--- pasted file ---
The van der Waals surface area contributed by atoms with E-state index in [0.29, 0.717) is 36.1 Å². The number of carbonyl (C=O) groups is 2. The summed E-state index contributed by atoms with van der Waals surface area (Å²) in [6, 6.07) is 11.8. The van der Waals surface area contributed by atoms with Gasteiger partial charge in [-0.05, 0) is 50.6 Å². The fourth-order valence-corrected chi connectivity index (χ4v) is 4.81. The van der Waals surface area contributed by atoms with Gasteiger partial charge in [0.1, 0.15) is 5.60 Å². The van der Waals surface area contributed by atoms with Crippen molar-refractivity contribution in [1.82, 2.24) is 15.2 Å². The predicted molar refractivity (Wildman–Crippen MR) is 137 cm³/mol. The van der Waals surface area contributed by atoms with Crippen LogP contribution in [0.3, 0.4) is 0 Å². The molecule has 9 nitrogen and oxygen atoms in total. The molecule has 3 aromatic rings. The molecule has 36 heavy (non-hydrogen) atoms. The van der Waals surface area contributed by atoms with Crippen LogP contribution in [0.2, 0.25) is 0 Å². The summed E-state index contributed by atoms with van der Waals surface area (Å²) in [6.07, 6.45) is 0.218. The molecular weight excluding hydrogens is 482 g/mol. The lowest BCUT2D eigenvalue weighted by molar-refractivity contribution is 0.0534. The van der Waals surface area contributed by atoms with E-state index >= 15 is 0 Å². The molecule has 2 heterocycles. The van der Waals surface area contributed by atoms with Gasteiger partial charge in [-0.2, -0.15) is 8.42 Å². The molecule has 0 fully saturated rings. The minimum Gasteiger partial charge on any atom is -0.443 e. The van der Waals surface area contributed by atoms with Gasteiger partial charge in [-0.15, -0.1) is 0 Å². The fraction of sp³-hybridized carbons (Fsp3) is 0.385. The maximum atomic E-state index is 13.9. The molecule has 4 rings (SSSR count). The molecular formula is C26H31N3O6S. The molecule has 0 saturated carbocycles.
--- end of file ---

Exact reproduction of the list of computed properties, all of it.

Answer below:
The van der Waals surface area contributed by atoms with E-state index in [0.29, 0.717) is 36.1 Å². The number of carbonyl (C=O) groups is 2. The summed E-state index contributed by atoms with van der Waals surface area (Å²) in [6, 6.07) is 11.8. The van der Waals surface area contributed by atoms with Gasteiger partial charge in [-0.05, 0) is 50.6 Å². The fourth-order valence-corrected chi connectivity index (χ4v) is 4.81. The van der Waals surface area contributed by atoms with Gasteiger partial charge in [0.1, 0.15) is 5.60 Å². The van der Waals surface area contributed by atoms with Crippen molar-refractivity contribution in [1.82, 2.24) is 15.2 Å². The predicted molar refractivity (Wildman–Crippen MR) is 137 cm³/mol. The van der Waals surface area contributed by atoms with Crippen LogP contribution in [0.3, 0.4) is 0 Å². The molecule has 9 nitrogen and oxygen atoms in total. The molecule has 3 aromatic rings. The molecule has 36 heavy (non-hydrogen) atoms. The van der Waals surface area contributed by atoms with Crippen LogP contribution in [0.2, 0.25) is 0 Å². The summed E-state index contributed by atoms with van der Waals surface area (Å²) in [6.07, 6.45) is 0.218. The molecular weight excluding hydrogens is 482 g/mol. The lowest BCUT2D eigenvalue weighted by molar-refractivity contribution is 0.0534. The van der Waals surface area contributed by atoms with E-state index >= 15 is 0 Å². The molecule has 2 heterocycles. The van der Waals surface area contributed by atoms with Gasteiger partial charge in [-0.2, -0.15) is 8.42 Å². The molecule has 0 fully saturated rings. The minimum Gasteiger partial charge on any atom is -0.443 e. The van der Waals surface area contributed by atoms with Gasteiger partial charge in [-0.15, -0.1) is 0 Å². The fraction of sp³-hybridized carbons (Fsp3) is 0.385. The maximum atomic E-state index is 13.9. The molecule has 4 rings (SSSR count). The molecular formula is C26H31N3O6S. The molecule has 0 saturated carbocycles.